Why Zero Par Value Stock Affects Franchise Tax

 Zero Par Value Stock *This article applies ONLY to corporations, not LLCs.*

When forming a Delaware corporation, one significant detail you will need to consider is the number of shares the entity will have authorized, and the corresponding par value of those shares.

The par value of stock that is chosen will affect several structural aspects of the entity, including equity, capital and ownership. Furthermore, the amount of Delaware Franchise Tax your company must pay is based on the number of authorized shares and par value.

What is Par Value?

Par value is the value assigned to the share of stock when it is initally issued by a company. A stock's par value is fixed amount that does not fluctuate with the market value of the stock.

Most startup companies are typically formed with a small number of authorized shares and a low (or zero) par value.

However, some entities want to have a greater number of authorized shares while maintaining a zero par value for the stock. This may not be an ideal option for most companies, and you should take into account how this can potentially affect your company’s annual Franchise Tax each year.   

For reference, the state of Delaware has two methods to calculate Franchise Tax: the Authorized Shares Method and the Assumed Par Value Capital Method. The Franchise Tax amounts due range from a minimum of $175 to a maximum of $200,000 per year, plus a $50 Annual Report Fee. 

The varying amounts can be contributed to an endless array of options of authorized shares, issued shares, par value and gross assets. Fortunately, the entity only has to pay the lesser amount yielded by the two methods.

How does this pertain to an entity with no par value? Well, a minimum stock company (generally an entity with less than 5,000 authorized shares) with zero par value typically pays Franchise Tax under the Authorized Shares Method. This will usually end up to be the minimum of $175, plus the $50 Annual Report Fee, for a total due of $225.

However, the calculations and resulting amounts due can be different for a maximum stock entity (typically a company with more than 5,000 authorized shares) that has zero par value. This type of business entity must file and pay Franchise Tax under the Authorized Shares Method. 

Here are examples of the differences:

  1. NYC Company has 5,150,000 authorized shares at $.05 par value. By the end of the year, 1,125,000 shares have been issued and there are $56,000 in gross assets. Under the Authorized Shares Method, the Franchise Tax due is $43,940; under the Alternative Method, the Franchise Tax due is $400. The entity will pay the lesser amount of $400 Franchise Tax in this scenario, plus the $50 Annual Report Fee.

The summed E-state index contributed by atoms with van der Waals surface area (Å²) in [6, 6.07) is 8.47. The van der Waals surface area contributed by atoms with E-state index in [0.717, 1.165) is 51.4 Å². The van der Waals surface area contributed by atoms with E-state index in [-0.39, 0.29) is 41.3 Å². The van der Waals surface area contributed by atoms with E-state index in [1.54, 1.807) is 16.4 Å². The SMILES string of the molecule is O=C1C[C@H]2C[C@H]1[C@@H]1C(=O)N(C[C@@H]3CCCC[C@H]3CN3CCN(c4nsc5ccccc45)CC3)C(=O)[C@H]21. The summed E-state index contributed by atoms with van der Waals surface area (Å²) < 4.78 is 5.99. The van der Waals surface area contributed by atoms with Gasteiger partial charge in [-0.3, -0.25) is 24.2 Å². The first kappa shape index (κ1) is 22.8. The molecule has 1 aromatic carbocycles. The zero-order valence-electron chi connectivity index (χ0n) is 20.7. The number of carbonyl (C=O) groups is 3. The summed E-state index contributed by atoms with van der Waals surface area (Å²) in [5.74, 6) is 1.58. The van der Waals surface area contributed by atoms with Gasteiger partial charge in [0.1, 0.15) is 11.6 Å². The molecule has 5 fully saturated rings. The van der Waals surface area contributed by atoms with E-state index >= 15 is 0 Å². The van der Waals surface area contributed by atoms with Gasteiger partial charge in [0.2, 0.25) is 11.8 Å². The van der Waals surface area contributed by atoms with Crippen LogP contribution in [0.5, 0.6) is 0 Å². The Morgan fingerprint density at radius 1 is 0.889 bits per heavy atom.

2. London Company has 2,500,000 authorized shares at 0 par value. Regardless of the number of issued shares or gross assets, this entity will be required to file and pay the annual Franchise Tax under the Authorized Shares Method, which results in a Franchise Tax amount due of $21,415, plus the $50 Annual Report Fee.

Due to example number 2 above, clients typically consider placing a par value on their company’s stock, especially when there is a large number of authorized shares. The par value set for the authorized shares can be a very low rate, anything greater than zero.

This will allow the entity to file annual Franchise Tax under the Authorized Shares Method and potentially pay a lower amount. In addition, since stock must be sold at higher than par value, it gives the entity more choices when issuing shares to investors. 

If you'd like to learn more about the par value of stock and what price it should be set at, be sure to read our blog and reach out to our team with any questions.

Par Value: How Low Can You Go?

*Disclaimer*: Harvard Business Services, Inc. is neither a law firm nor an accounting firm and, even in cases where the author is an attorney, or a tax professional, nothing in this article constitutes legal or tax advice. This article provides general commentary on, and analysis of, the subject addressed. We strongly advise that you consult an attorney or tax professional to receive legal or tax guidance tailored to your specific circumstances. Any action taken or not taken based on this article is at your own risk. If an article cites or provides a link to third-party sources or websites, Harvard Business Services, Inc. is not responsible for and makes no representations regarding such source’s content or accuracy. Opinions expressed in this article do not necessarily reflect those of Harvard Business Services, Inc.

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